The phrase “don’t judge a book by its cover” is surprisingly apt with the return/reboot of the “Secret Service” with “Kingsman: The Red Diamond.”
Written by Rob Williams
Illustrated by Simon Fraser
Colored by Gary Caldwell
Lettered by Peter Doherty
Kingsman: The Golden Circle (starring Channing Tatum and Colin Firth)is in cinemas in September, and we’re launching the sequel to the hit comic book series by MARK MILLAR and DAVE GIBBONS with KINGSMAN: THE RED DIAMOND. Working-class super-spy Eggsy follows in his mentor’s footsteps but is still rough around the edges for a Kingsman agent. Rejected by his high school crush and hot on the heels of a rescue mission to save Prince Phillip, he embarks on an international terror plot in a story that starts where James Bond draws the line. ROB WILLIAMS (Suicide Squad, Action Comics) and SIMON FRASER take the helm for this stunning six-issue miniseries.
I’m someone who doesn’t care much for Mark Millar. “Kingsman: The Red Diamond” however appears to be one of my favorite kinds of Millar joints: the Millar Adjacent. Without the creator’s direct involvement, beyond Stan Lee style branding, some of that creators worse tendencies can be managed and his manic energies focused into something more interesting. Current “Suicide Squad” writer Rob Williams is set to script this follow up to an obscure series that spawned a hit movie. In that mixture of popularity and obscurity, “Red Diamond” finds itself in a potentially fraught position where it tries to be and please everyone but cannot fully commit to doing those duties.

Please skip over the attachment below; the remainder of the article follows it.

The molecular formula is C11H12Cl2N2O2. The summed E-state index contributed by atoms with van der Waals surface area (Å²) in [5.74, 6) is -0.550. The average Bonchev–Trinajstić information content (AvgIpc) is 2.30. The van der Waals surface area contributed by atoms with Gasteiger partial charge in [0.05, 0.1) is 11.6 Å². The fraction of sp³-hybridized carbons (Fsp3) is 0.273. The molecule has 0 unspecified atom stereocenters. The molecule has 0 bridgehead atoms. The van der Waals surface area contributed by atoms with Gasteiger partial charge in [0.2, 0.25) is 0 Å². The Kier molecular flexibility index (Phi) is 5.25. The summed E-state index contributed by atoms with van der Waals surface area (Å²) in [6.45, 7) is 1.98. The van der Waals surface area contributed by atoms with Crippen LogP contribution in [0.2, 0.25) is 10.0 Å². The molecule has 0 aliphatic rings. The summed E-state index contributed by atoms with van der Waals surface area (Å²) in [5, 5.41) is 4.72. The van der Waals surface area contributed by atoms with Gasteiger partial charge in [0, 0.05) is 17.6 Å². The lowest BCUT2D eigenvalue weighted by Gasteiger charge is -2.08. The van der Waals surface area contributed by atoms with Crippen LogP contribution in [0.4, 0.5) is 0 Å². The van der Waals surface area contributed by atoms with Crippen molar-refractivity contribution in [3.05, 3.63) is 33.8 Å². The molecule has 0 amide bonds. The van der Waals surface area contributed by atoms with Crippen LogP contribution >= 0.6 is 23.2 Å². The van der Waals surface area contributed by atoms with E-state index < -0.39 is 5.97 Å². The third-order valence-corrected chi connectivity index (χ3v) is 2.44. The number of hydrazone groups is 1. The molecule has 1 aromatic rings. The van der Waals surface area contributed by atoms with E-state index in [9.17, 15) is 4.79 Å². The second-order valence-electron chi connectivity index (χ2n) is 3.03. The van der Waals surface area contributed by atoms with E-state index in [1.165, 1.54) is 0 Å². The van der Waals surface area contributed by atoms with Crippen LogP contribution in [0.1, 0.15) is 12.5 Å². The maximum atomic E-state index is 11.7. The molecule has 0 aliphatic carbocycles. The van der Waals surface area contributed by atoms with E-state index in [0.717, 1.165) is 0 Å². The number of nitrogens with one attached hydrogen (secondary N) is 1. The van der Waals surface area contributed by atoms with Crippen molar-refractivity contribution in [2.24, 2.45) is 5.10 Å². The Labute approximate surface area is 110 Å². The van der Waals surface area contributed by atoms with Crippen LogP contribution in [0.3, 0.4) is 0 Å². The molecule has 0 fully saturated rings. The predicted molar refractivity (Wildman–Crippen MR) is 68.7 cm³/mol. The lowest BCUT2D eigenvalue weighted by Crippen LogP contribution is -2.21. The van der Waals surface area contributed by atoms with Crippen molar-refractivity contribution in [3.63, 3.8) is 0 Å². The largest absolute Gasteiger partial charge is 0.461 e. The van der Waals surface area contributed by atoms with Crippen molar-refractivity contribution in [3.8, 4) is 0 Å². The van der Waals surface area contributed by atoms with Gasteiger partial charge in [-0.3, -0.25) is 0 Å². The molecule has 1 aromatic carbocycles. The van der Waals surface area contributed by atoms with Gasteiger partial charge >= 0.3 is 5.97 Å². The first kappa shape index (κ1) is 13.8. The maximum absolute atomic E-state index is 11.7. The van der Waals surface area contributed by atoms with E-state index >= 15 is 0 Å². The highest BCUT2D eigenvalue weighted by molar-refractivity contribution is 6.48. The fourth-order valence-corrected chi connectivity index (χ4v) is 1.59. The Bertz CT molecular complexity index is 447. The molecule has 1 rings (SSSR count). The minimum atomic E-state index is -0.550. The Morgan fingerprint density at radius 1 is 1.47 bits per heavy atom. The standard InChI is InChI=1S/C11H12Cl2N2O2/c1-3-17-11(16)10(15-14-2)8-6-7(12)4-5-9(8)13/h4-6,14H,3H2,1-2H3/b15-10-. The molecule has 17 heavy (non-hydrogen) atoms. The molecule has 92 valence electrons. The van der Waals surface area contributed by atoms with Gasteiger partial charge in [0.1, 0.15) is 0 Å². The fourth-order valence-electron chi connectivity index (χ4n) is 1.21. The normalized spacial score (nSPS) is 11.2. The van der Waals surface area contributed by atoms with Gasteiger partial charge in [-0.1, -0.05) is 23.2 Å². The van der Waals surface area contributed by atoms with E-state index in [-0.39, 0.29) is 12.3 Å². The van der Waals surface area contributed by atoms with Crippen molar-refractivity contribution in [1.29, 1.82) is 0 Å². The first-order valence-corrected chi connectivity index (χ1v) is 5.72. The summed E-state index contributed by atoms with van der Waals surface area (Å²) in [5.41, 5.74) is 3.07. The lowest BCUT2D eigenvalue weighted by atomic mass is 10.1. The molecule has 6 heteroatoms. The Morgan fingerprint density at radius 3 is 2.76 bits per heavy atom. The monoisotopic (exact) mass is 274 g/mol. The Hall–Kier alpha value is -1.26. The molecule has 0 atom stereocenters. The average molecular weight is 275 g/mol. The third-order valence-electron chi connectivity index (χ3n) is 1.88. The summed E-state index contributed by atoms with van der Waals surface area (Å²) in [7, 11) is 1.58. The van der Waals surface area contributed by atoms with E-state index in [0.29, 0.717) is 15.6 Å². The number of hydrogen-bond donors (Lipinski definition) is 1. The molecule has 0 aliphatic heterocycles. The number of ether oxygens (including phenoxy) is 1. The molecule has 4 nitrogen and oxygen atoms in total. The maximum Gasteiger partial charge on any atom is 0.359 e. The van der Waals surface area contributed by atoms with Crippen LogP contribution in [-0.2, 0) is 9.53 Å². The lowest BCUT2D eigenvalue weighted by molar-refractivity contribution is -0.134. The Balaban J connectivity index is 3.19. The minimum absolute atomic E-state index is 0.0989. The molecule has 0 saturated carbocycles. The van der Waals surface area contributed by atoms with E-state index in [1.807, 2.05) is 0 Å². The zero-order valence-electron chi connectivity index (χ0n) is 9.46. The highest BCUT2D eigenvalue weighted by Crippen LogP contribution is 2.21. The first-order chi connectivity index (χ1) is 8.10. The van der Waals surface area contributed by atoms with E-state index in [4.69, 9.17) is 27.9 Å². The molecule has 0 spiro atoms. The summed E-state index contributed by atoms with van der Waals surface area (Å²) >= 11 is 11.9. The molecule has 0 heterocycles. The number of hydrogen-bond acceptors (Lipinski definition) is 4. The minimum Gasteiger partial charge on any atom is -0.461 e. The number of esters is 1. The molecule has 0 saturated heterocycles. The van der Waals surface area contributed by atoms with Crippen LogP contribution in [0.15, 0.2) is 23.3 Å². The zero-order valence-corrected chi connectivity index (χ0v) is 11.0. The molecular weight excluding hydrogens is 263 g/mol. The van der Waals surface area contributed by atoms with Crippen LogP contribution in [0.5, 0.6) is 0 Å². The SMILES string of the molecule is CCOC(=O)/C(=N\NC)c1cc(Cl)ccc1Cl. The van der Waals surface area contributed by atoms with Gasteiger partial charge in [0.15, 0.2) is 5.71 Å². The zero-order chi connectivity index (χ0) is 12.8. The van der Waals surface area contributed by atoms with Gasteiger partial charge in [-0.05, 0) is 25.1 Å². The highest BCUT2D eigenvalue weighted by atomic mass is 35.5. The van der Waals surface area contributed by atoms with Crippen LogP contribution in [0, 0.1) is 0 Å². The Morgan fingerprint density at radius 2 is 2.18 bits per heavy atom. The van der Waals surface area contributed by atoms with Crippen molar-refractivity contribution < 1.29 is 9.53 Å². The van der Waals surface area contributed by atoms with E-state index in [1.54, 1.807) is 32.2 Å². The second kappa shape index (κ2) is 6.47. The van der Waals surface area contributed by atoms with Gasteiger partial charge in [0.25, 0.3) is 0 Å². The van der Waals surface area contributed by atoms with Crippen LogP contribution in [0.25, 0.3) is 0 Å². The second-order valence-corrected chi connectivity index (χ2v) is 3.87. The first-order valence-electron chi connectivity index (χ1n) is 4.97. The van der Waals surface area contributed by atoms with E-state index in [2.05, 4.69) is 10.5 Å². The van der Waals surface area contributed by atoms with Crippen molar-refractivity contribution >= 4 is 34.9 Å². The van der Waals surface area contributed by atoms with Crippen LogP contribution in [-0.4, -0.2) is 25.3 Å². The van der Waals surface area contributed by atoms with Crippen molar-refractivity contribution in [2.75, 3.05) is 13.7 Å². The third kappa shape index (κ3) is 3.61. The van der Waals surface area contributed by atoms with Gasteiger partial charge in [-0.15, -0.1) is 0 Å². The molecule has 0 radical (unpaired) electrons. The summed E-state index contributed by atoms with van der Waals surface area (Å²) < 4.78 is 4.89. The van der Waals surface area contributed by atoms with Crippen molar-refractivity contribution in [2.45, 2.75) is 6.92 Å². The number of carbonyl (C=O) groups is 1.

“Kingsman: The Red Diamond” appears to be the kind of comic a certain kind of reader would irrationally discount. No, it isn’t because the series is being published under the Millarworld banner (that would be a highly rational reason). This James Bond like continuation of the 2012 Mark Millar/Dave Gibbons comic is trying to look like its more popular filmic cousin, the Matthew Vaughn and Jane Goldman film, Kingsman: The Secret Service. The main cover by Frank Quitely is literally a drawing of Taron Egerton as Eggsy.
This certain kind of reader would hate to see the saintly source material being forced to fit into the aesthetic box of some spin-off media. Of course, that one-way view of artistic license has never been true with comics from the very start. So many of what we now consider to be foundational aspects of the Superman mythos were first created not in comics but his radio show The Adventures of Superman. The same goes for characters like Batman. Multi-media properties never have a fixed state, instead their nature is all about generating or referencing the idealized version never the “true” one (if such a thing could ever actually exist). Besides, if there was anyone you expected not to try and synergize their progenitor properties to the maximum it would be Mark Millar. Matthew Vaughn is now listed as a co-creator along with Millar and Gibbons, his name even appearing front and center on retitled “Kingsman: The Secret Service” reprints. This comic in a lot of ways is situated to be for people like my Dad who loves the movie, and never read a comic in their life, despite watching the rise of the superhero genre and comic book movies in general.